You will note that the MGDDB document states that the first specimen was taken at 2355 hours and the second specimen at 2357 hours. This indicates a time difference of 2 minutes. In fact, if you think about it, it could be anything from one minute and one second, to two minutes and 59 seconds. Either way, it's too quick. I'll explain why.

The purpose of the first specimen is to empty the bladder and thereby get rid of old, stored, urine. If my client emptied his bladder at 2355 hours (whilst providing the 'first' sample) it is highly unlikely, if not impossible, for him to have produced enough fresh urine to provide a second specimen within two minutes as indicated on the MGDDB document, especially if water was not consumed after the first specimen.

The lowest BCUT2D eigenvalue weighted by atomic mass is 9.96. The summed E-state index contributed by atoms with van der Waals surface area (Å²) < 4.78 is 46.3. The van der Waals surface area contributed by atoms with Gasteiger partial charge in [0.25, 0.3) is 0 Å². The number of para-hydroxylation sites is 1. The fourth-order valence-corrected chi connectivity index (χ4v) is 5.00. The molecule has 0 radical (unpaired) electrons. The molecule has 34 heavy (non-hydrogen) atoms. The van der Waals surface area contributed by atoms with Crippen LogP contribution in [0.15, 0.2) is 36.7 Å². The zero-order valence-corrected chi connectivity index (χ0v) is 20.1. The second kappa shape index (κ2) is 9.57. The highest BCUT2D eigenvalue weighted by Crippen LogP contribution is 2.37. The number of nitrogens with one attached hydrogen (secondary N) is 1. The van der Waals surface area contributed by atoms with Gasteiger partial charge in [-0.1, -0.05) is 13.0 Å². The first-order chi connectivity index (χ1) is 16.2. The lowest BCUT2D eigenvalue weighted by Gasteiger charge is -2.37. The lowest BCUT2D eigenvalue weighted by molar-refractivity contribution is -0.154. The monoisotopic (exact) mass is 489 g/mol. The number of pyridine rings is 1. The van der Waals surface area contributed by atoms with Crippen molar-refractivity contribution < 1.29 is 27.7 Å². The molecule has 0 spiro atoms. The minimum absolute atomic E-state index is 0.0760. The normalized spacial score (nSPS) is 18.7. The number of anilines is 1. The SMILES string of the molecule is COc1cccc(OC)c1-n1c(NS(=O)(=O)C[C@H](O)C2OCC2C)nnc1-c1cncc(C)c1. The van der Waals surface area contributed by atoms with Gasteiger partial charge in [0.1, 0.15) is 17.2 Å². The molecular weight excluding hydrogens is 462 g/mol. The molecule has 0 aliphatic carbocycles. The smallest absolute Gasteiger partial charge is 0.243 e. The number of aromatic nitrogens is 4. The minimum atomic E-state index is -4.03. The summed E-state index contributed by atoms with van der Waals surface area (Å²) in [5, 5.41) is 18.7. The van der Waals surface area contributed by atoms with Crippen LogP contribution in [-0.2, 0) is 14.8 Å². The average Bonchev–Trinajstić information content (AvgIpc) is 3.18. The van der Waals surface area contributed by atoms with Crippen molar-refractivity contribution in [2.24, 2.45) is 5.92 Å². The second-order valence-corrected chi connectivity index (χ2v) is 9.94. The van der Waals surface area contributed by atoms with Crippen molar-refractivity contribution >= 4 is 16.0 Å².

If a second specimen was provided 2 minutes after the first, it was only because the bladder was not fully emptied when providing the first specimen. In effect, the urine in the second specimen was the same as the urine in the first. 

The case that supported, directly, my client’s position was that of Prosser v Dickeson [1982]. This case involved two urine specimens only two minutes apart. The court decided that the urine came from the same bladder content and constituted one specimen, not two. The court said: